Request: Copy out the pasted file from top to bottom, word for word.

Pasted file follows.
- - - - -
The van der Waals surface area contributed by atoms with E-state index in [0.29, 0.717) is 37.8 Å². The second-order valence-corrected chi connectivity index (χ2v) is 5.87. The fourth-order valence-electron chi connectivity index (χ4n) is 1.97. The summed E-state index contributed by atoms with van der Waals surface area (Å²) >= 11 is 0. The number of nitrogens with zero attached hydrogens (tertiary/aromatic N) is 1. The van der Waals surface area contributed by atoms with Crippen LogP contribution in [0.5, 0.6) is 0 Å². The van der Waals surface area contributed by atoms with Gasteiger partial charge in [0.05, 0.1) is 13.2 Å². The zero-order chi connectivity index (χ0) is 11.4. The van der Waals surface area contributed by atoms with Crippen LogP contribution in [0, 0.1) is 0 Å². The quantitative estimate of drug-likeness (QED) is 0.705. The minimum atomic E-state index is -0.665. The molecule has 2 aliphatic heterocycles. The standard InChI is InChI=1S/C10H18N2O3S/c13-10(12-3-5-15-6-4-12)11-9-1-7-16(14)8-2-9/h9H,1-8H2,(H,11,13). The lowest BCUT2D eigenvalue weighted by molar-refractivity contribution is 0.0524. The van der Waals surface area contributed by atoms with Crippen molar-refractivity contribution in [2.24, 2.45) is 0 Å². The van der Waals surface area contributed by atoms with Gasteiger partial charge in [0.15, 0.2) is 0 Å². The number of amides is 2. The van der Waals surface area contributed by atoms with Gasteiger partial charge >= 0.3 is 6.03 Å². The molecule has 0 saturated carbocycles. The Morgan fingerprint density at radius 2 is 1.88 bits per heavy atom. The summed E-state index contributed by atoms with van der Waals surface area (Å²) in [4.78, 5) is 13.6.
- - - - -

The van der Waals surface area contributed by atoms with E-state index in [0.29, 0.717) is 37.8 Å². The second-order valence-corrected chi connectivity index (χ2v) is 5.87. The fourth-order valence-electron chi connectivity index (χ4n) is 1.97. The summed E-state index contributed by atoms with van der Waals surface area (Å²) >= 11 is 0. The number of nitrogens with zero attached hydrogens (tertiary/aromatic N) is 1. The van der Waals surface area contributed by atoms with Crippen LogP contribution in [0.5, 0.6) is 0 Å². The van der Waals surface area contributed by atoms with Gasteiger partial charge in [0.05, 0.1) is 13.2 Å². The zero-order chi connectivity index (χ0) is 11.4. The van der Waals surface area contributed by atoms with Crippen LogP contribution in [0, 0.1) is 0 Å². The quantitative estimate of drug-likeness (QED) is 0.705. The minimum atomic E-state index is -0.665. The molecule has 2 aliphatic heterocycles. The standard InChI is InChI=1S/C10H18N2O3S/c13-10(12-3-5-15-6-4-12)11-9-1-7-16(14)8-2-9/h9H,1-8H2,(H,11,13). The lowest BCUT2D eigenvalue weighted by molar-refractivity contribution is 0.0524. The van der Waals surface area contributed by atoms with Crippen molar-refractivity contribution in [2.24, 2.45) is 0 Å². The van der Waals surface area contributed by atoms with Gasteiger partial charge in [0.15, 0.2) is 0 Å². The number of amides is 2. The van der Waals surface area contributed by atoms with Gasteiger partial charge >= 0.3 is 6.03 Å². The molecule has 0 saturated carbocycles. The Morgan fingerprint density at radius 2 is 1.88 bits per heavy atom. The summed E-state index contributed by atoms with van der Waals surface area (Å²) in [4.78, 5) is 13.6.